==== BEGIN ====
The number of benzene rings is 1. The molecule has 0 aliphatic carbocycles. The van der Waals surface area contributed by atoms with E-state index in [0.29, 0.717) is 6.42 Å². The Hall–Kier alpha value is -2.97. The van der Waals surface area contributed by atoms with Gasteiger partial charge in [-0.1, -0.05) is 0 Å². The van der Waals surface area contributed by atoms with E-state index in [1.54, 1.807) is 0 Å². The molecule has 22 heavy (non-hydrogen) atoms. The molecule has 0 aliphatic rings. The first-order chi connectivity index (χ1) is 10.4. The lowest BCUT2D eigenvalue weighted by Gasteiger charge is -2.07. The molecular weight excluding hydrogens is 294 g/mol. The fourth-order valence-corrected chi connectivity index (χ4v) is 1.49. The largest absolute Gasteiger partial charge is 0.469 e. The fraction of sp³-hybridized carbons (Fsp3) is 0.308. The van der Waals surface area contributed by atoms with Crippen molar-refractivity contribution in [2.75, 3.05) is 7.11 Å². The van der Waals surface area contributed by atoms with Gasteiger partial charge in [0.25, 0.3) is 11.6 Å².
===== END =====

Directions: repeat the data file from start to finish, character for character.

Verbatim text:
The number of benzene rings is 1. The molecule has 0 aliphatic carbocycles. The van der Waals surface area contributed by atoms with E-state index in [0.29, 0.717) is 6.42 Å². The Hall–Kier alpha value is -2.97. The van der Waals surface area contributed by atoms with Gasteiger partial charge in [-0.1, -0.05) is 0 Å². The van der Waals surface area contributed by atoms with E-state index in [1.54, 1.807) is 0 Å². The molecule has 22 heavy (non-hydrogen) atoms. The molecule has 0 aliphatic rings. The first-order chi connectivity index (χ1) is 10.4. The lowest BCUT2D eigenvalue weighted by Gasteiger charge is -2.07. The molecular weight excluding hydrogens is 294 g/mol. The fourth-order valence-corrected chi connectivity index (χ4v) is 1.49. The largest absolute Gasteiger partial charge is 0.469 e. The fraction of sp³-hybridized carbons (Fsp3) is 0.308. The van der Waals surface area contributed by atoms with Crippen molar-refractivity contribution in [2.75, 3.05) is 7.11 Å². The van der Waals surface area contributed by atoms with Gasteiger partial charge in [0.25, 0.3) is 11.6 Å².